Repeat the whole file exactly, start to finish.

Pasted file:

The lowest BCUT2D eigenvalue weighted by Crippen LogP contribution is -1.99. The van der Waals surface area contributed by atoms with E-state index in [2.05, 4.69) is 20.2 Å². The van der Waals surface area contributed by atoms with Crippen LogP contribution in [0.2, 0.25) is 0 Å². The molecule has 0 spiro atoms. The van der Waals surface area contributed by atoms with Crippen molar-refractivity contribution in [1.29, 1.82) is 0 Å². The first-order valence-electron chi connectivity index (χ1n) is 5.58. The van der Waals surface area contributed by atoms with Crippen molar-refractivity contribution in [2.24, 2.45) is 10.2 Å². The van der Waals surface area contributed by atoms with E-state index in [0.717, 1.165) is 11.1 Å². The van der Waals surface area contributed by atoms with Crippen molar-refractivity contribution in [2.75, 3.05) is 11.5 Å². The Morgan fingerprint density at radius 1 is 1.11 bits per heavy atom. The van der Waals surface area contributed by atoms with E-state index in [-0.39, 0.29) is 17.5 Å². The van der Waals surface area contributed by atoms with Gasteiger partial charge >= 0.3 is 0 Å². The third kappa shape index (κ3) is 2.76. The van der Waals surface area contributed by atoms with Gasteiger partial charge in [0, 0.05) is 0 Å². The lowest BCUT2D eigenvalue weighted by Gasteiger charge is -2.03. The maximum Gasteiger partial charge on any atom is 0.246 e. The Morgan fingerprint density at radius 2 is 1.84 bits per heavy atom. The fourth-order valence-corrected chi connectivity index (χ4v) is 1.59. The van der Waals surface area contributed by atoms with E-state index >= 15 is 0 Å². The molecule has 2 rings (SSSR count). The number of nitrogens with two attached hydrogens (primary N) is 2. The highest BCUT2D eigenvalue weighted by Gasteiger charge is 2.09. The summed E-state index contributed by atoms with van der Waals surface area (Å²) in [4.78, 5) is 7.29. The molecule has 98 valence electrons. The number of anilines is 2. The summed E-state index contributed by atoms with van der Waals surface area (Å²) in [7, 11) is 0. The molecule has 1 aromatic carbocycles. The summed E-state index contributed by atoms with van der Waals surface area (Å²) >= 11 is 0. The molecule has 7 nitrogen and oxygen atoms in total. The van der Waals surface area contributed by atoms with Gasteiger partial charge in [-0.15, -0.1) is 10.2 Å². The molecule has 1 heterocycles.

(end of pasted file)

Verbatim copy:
The lowest BCUT2D eigenvalue weighted by Crippen LogP contribution is -1.99. The van der Waals surface area contributed by atoms with E-state index in [2.05, 4.69) is 20.2 Å². The van der Waals surface area contributed by atoms with Crippen LogP contribution in [0.2, 0.25) is 0 Å². The molecule has 0 spiro atoms. The van der Waals surface area contributed by atoms with Crippen molar-refractivity contribution in [1.29, 1.82) is 0 Å². The first-order valence-electron chi connectivity index (χ1n) is 5.58. The van der Waals surface area contributed by atoms with Crippen molar-refractivity contribution in [2.24, 2.45) is 10.2 Å². The van der Waals surface area contributed by atoms with E-state index in [0.717, 1.165) is 11.1 Å². The van der Waals surface area contributed by atoms with Crippen molar-refractivity contribution in [2.75, 3.05) is 11.5 Å². The Morgan fingerprint density at radius 1 is 1.11 bits per heavy atom. The van der Waals surface area contributed by atoms with E-state index in [-0.39, 0.29) is 17.5 Å². The van der Waals surface area contributed by atoms with Gasteiger partial charge >= 0.3 is 0 Å². The third kappa shape index (κ3) is 2.76. The van der Waals surface area contributed by atoms with Gasteiger partial charge in [0, 0.05) is 0 Å². The lowest BCUT2D eigenvalue weighted by Gasteiger charge is -2.03. The maximum Gasteiger partial charge on any atom is 0.246 e. The Morgan fingerprint density at radius 2 is 1.84 bits per heavy atom. The fourth-order valence-corrected chi connectivity index (χ4v) is 1.59. The van der Waals surface area contributed by atoms with E-state index >= 15 is 0 Å². The molecule has 2 rings (SSSR count). The number of nitrogens with two attached hydrogens (primary N) is 2. The highest BCUT2D eigenvalue weighted by Gasteiger charge is 2.09. The summed E-state index contributed by atoms with van der Waals surface area (Å²) in [4.78, 5) is 7.29. The molecule has 98 valence electrons. The number of anilines is 2. The summed E-state index contributed by atoms with van der Waals surface area (Å²) in [7, 11) is 0. The molecule has 1 aromatic carbocycles. The summed E-state index contributed by atoms with van der Waals surface area (Å²) >= 11 is 0. The molecule has 7 nitrogen and oxygen atoms in total. The van der Waals surface area contributed by atoms with Gasteiger partial charge in [-0.15, -0.1) is 10.2 Å². The molecule has 1 heterocycles.